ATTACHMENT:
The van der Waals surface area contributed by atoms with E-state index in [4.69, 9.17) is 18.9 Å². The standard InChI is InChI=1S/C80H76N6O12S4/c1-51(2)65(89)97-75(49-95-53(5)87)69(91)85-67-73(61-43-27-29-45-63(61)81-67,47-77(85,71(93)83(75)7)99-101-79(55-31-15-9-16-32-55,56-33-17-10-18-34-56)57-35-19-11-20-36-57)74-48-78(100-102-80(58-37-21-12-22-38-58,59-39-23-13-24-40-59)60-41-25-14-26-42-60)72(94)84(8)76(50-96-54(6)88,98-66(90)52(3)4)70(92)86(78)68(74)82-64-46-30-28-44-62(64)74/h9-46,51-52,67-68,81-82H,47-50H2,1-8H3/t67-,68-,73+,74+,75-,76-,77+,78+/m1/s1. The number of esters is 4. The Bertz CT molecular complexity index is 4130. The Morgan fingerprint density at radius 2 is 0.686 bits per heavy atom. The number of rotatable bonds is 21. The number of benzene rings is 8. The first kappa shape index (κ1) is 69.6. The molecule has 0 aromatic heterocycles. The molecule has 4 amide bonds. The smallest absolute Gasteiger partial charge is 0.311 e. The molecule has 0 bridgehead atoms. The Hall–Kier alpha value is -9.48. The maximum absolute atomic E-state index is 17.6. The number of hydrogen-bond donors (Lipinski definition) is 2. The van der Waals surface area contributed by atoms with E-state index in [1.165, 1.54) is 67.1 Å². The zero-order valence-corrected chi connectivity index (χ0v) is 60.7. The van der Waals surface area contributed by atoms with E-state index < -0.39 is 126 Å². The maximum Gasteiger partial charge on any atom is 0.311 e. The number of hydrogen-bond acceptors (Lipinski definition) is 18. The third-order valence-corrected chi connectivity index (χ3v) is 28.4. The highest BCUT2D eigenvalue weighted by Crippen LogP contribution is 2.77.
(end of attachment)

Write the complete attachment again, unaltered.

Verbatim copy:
The van der Waals surface area contributed by atoms with E-state index in [4.69, 9.17) is 18.9 Å². The standard InChI is InChI=1S/C80H76N6O12S4/c1-51(2)65(89)97-75(49-95-53(5)87)69(91)85-67-73(61-43-27-29-45-63(61)81-67,47-77(85,71(93)83(75)7)99-101-79(55-31-15-9-16-32-55,56-33-17-10-18-34-56)57-35-19-11-20-36-57)74-48-78(100-102-80(58-37-21-12-22-38-58,59-39-23-13-24-40-59)60-41-25-14-26-42-60)72(94)84(8)76(50-96-54(6)88,98-66(90)52(3)4)70(92)86(78)68(74)82-64-46-30-28-44-62(64)74/h9-46,51-52,67-68,81-82H,47-50H2,1-8H3/t67-,68-,73+,74+,75-,76-,77+,78+/m1/s1. The number of esters is 4. The Bertz CT molecular complexity index is 4130. The Morgan fingerprint density at radius 2 is 0.686 bits per heavy atom. The number of rotatable bonds is 21. The number of benzene rings is 8. The first kappa shape index (κ1) is 69.6. The molecule has 0 aromatic heterocycles. The molecule has 4 amide bonds. The smallest absolute Gasteiger partial charge is 0.311 e. The molecule has 0 bridgehead atoms. The Hall–Kier alpha value is -9.48. The maximum absolute atomic E-state index is 17.6. The number of hydrogen-bond donors (Lipinski definition) is 2. The van der Waals surface area contributed by atoms with E-state index in [1.165, 1.54) is 67.1 Å². The zero-order valence-corrected chi connectivity index (χ0v) is 60.7. The van der Waals surface area contributed by atoms with E-state index < -0.39 is 126 Å². The maximum Gasteiger partial charge on any atom is 0.311 e. The number of hydrogen-bond acceptors (Lipinski definition) is 18. The third-order valence-corrected chi connectivity index (χ3v) is 28.4. The highest BCUT2D eigenvalue weighted by Crippen LogP contribution is 2.77.